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MLB Rookie Profile: Bradley Zimmer, CF, Cleveland Indians

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The Cleveland Indians outfield is in some bad shape. They hope speedy slugger Bradley Zimmer can fill the void.

The Cleveland Indians hope they found the solution to their injury woes in the outfield.

The Indians called up Bradley Zimmer on Tuesday. Widely regarded as 1A to Francisco Mejia’s 1B, John Sickels ranked Zimmer his second overall Indians prospect, 20th overall in his Top 205.

Here’s what John had to say about him:

Age 24, hit .250/.365/.425 with 15 homers, 38 steals, 77 walks, but 171 strikeout in 468 at-bats between Double-A and Triple-A; broad range of tools and skills, above-average speed, throwing arm, and raw power he has yet to fully tap; draws walks even when having contact issues, helping his OBP; may not hit for high averages but should be strong secondary average contributor; ETA: late 2017.

Zimmer — like his brother, Royals pitching prospect Kyle Zimmer — was a first-round MLB Draft pick. The Indians selected Zimmer 21st overall in the 2014 draft out of San Francisco, and now at the age of 24, he is heading to The Show.

The 6-foot-5, 220 pound left-handed bat does a little bit of everything well. While he isn’t your traditional five-tool superstar a la Mike Trout, he blends solid defense, decent speed and nice pop into one of the best all-around games in the minors.

Zimmer was slashing .294/.371/.532 over 33 games at Columbus. It was his second stint in Triple-A, neither being enormously large sample sizes, as he appeared in 37 games last season. He added 11 doubles, five home runs and was successful in 9-of-12 stolen base attempts.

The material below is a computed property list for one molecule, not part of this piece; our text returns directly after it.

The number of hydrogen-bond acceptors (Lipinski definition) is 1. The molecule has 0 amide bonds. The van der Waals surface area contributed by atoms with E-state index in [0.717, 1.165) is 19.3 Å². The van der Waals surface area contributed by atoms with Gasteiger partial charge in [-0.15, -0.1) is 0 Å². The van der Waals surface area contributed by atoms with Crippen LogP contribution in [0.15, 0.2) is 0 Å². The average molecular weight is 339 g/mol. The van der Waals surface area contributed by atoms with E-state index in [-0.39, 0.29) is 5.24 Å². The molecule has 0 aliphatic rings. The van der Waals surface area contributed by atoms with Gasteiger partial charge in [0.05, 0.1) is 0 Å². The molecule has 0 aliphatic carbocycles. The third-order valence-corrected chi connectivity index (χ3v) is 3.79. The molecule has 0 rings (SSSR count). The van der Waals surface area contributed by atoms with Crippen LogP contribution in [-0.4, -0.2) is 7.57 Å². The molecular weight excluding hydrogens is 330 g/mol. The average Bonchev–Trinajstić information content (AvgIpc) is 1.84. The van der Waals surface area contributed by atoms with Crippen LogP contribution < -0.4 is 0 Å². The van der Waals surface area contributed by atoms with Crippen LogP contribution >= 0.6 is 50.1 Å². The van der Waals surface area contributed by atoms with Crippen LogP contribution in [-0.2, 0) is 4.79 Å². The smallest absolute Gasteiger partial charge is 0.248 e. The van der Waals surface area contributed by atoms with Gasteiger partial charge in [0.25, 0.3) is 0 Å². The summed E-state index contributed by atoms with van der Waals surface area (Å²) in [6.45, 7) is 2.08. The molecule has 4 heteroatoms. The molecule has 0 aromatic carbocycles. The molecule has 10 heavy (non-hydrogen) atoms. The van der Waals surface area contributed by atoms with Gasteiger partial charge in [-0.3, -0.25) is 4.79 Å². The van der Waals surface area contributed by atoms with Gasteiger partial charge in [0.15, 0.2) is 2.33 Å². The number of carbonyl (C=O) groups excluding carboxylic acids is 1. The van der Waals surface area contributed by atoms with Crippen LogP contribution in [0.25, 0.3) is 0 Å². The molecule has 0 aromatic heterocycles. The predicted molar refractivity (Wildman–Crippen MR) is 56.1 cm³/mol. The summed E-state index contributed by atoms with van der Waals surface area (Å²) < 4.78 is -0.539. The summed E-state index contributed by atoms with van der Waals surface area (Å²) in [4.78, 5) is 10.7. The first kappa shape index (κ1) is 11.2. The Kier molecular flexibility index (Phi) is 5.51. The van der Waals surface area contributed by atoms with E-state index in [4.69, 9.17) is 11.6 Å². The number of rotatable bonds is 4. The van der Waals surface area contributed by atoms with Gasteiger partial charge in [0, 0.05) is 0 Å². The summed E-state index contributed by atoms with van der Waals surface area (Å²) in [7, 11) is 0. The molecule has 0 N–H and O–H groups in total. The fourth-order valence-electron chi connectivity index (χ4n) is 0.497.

His strikeout rate has always been a bit worrisome, and it was no different this season at 29.9 percent. However, he normally balances it with a decent walk rate, sitting at a career 12 percent walk rate entering 2017. This season he is walking just 9.7 percent of the time. He’s also posting a career-best .238 ISO, so perhaps he has been a bit more free-swinging.



It’s not fair to think that Zimmer is a .294 hitter, especially when you see his current .405 BABIP. Paired with contact issues in the past, it may also be fair to temper expectations. Zimmer likely won't come in and have a Cody Bellinger debut. That being said there is a lot to like about him He has the tools to be a decent hitter for average, a future 20-20 raker, with solid defense prowess and arm strength.

The Indians aren’t wasting any time, as Zimmer is set to bat ninth as the starting centerfielder for the Indians in his Tuesday night debut. He has shown the ability to be a top-of-the-order weapon throughout his career. It’s scary to think what he could do at the bottom of the lineup hitting into Francisco Lindor and Jason Kipnis.